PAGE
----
Young Civil War soldier lost life to yellow fever

Published 8:37 am Wednesday, March 9, 2011

EDITOR’S NOTE: The following is one in a series of stories that will be shared by the Urquhart/Gillette Camp of Sons of Confederate Veterans to mark the 150th anniversary of the Civil War.

by Wayne Cutchins

There was much unrest in the spring of 1861. As a young man working on his Dad’s farm, Benjamin was immune from the chatter and news of the world. Mt. Horeb Church Road was very rural and news traveled slowly.

But news finally reached the Scrutchens’ farm. A group of Virginia Militia was being sent to Harper’s Ferry to help guard against unrest until John Brown’s execution. There were rumors of secession from the Union. The Nat Turner Insurrection was still fresh in the minds of the residents. What was Benjamin to do?

The Ordinance of Secession was passed by the Virginia State Convention on April 17, 1861, but was kept secret until key arsenals and shipyards were seized by the Virginia Militia to prevent them from being destroyed. The call went out for volunteers to join forces. The war appeared imminent. The answer had come. Carrying his own flintlock rifle, a bedroll and a silver watch, Benjamin headed for Jerusalem.

Southampton County furnished two companies in May 1861: the Southampton Greys on May 3 and the Rough and Ready Guard on May 11. Benjamin joined with the Rough and Ready Guard, giving the company 78 officers and men. The company remained in the area until June when the men marched to Day’s Neck, just northwest of Smithfield on the James River.

Here they built their base camp, Camp Cook, where they drilled and marched and learned what soldiering was about. They also helped man the defenses of nearby Fort Boykins.

They drilled from dawn until dark with an hour off at noon and parade marched every day from 2 to 4.

The only real work was Picket Duty. Food was plentiful and of good variety — flour, rice, bacon, beef and sugar. This was the normal fare for the winter of 1861.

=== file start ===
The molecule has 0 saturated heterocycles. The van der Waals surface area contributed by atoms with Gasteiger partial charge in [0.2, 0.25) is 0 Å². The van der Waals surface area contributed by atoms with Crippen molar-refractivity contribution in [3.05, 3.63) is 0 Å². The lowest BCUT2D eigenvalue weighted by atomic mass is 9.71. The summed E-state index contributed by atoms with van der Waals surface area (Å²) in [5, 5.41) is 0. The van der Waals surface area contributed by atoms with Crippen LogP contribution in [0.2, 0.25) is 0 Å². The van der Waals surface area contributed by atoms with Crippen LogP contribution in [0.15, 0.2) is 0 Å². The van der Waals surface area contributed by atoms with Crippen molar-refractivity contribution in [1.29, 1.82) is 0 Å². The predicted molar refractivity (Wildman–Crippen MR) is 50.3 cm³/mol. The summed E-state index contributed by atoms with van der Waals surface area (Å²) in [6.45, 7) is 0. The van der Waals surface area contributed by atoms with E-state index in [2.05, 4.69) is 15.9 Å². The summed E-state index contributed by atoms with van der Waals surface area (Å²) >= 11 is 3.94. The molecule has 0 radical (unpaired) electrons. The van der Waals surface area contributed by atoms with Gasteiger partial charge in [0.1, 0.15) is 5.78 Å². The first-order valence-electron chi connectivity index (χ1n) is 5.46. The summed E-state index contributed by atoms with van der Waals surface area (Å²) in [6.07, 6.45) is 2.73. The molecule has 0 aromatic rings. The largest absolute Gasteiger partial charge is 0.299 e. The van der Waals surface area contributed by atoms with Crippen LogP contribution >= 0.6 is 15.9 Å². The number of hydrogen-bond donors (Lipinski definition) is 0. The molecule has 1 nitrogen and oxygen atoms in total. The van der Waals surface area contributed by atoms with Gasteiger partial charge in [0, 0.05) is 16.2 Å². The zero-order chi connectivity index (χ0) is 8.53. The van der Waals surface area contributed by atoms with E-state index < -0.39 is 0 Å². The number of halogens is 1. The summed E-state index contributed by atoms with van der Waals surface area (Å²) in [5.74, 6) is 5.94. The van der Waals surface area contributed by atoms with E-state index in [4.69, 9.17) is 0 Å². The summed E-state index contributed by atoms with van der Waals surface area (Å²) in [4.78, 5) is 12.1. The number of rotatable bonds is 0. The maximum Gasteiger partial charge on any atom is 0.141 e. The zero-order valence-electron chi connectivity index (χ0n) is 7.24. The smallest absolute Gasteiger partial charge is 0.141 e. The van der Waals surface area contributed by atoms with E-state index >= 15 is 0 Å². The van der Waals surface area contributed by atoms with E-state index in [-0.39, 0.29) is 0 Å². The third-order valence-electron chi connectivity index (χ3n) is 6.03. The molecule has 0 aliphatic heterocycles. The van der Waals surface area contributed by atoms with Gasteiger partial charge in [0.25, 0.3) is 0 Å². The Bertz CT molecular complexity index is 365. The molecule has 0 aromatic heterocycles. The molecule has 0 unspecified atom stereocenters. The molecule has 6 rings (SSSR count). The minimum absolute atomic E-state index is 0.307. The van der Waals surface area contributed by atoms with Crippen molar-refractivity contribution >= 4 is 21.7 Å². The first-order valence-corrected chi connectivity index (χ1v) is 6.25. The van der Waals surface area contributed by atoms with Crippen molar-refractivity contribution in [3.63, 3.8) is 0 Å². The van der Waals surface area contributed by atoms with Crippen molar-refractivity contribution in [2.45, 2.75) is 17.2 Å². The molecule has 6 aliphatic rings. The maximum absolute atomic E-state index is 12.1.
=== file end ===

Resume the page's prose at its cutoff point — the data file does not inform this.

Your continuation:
With this large number of men in close quarters, diseases such as measles, mumps, yellow fever and dysentery were very prevalent. These diseases had little or no treatment and were very dangerous. By war’s end, diseases would be the No. 1 killer and not the mini-ball.

In the spring of 1862, much Union movement was noticed at Fortress Monroe and Yorktown. The Union, under Gen. George McClelland, was beginning its march up the peninsula toward Richmond. Confederate Gen. John Magruder led the defenses against this advancement.

On April 6, the Rough and Ready Guard crossed the James River to help reinforce Magruder. Over the next month, skirmishes were encountered daily.

The companies would attack and then withdraw to set up another defense line. This went on for days in the rain, mosquitoes and sometimes knee-deep mud.

With little food, rest and soaking wet, the troops were exhausted. This wasn’t Camp Cook anymore.

The Confederates could not successfully defend against McClelland’s Yankee forces in these conditions, so the order to withdraw was given. This was done in an orderly manner with the rear being guarded by the Rough and Ready Guard. After a 45-mile march, defenses were reset about 15 miles outside of Richmond.

During this grueling march, Benjamin became very sick with a high fever. He was sent to Greiner Hospital in Richmond on May 14, 1862, but despite their best efforts, Benjamin died two days later of yellow fever, a disease carried by mosquitoes.

About a year after his enlistment, his body was buried in Oakwood Cemetery in Richmond, marked with a wooden white cross with his name painted on it.

This is just one example of thousands of volunteers during the War Between the States from right here in southeastern Virginia and northeastern North Carolina counties. These young men were called to protect the only lifestyle they had ever known.

For the fortunate ones who survived the four years, it was not the same anymore. The farms lay open and unproductive, livestock were all gone, and families were torn apart from the ravages of the war.

The Carpet Baggers and Scallywags were now in control of the governing bodies of the Southern counties and states. What little was left was now taxed to the point that much was sold to keep out of debtors’ prison. Gone were the glorious days of the South.

This is my story. Benjamin is just one of my ancestors who fought and died to preserve our Southern heritage. The danger, in our society today, is that the true story of the War Between the States is not being accurately told. We, as descendants of these Southern patriots, have a responsibility to see that the true story is told and not erased from history.

WAYNE CUTHCHINS is the great-great-grand nephew of Benjamin Scrutchens and chaplain of the Urquhart/Gillette Camp of the Sons of Confederate Veterans. His email address is